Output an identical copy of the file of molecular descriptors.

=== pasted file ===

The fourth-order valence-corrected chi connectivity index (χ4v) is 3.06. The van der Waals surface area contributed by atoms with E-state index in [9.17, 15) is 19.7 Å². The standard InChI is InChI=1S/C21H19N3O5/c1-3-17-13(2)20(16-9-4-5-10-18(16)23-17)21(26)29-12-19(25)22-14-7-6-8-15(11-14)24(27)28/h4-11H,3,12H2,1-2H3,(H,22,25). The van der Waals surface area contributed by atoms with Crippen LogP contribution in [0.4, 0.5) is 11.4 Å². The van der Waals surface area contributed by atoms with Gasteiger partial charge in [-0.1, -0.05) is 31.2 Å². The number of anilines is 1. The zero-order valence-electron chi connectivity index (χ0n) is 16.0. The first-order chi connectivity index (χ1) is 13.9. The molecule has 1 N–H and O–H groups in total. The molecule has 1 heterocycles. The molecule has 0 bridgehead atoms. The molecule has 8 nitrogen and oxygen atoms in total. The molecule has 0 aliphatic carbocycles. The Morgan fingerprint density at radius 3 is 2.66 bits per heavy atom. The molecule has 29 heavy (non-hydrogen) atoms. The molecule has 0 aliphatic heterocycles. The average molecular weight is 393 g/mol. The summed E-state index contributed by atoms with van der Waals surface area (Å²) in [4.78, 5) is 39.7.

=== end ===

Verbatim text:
The fourth-order valence-corrected chi connectivity index (χ4v) is 3.06. The van der Waals surface area contributed by atoms with E-state index in [9.17, 15) is 19.7 Å². The standard InChI is InChI=1S/C21H19N3O5/c1-3-17-13(2)20(16-9-4-5-10-18(16)23-17)21(26)29-12-19(25)22-14-7-6-8-15(11-14)24(27)28/h4-11H,3,12H2,1-2H3,(H,22,25). The van der Waals surface area contributed by atoms with Crippen LogP contribution in [0.4, 0.5) is 11.4 Å². The van der Waals surface area contributed by atoms with Gasteiger partial charge in [-0.1, -0.05) is 31.2 Å². The number of anilines is 1. The zero-order valence-electron chi connectivity index (χ0n) is 16.0. The first-order chi connectivity index (χ1) is 13.9. The molecule has 1 N–H and O–H groups in total. The molecule has 1 heterocycles. The molecule has 0 bridgehead atoms. The molecule has 8 nitrogen and oxygen atoms in total. The molecule has 0 aliphatic carbocycles. The Morgan fingerprint density at radius 3 is 2.66 bits per heavy atom. The molecule has 29 heavy (non-hydrogen) atoms. The molecule has 0 aliphatic heterocycles. The average molecular weight is 393 g/mol. The summed E-state index contributed by atoms with van der Waals surface area (Å²) in [4.78, 5) is 39.7.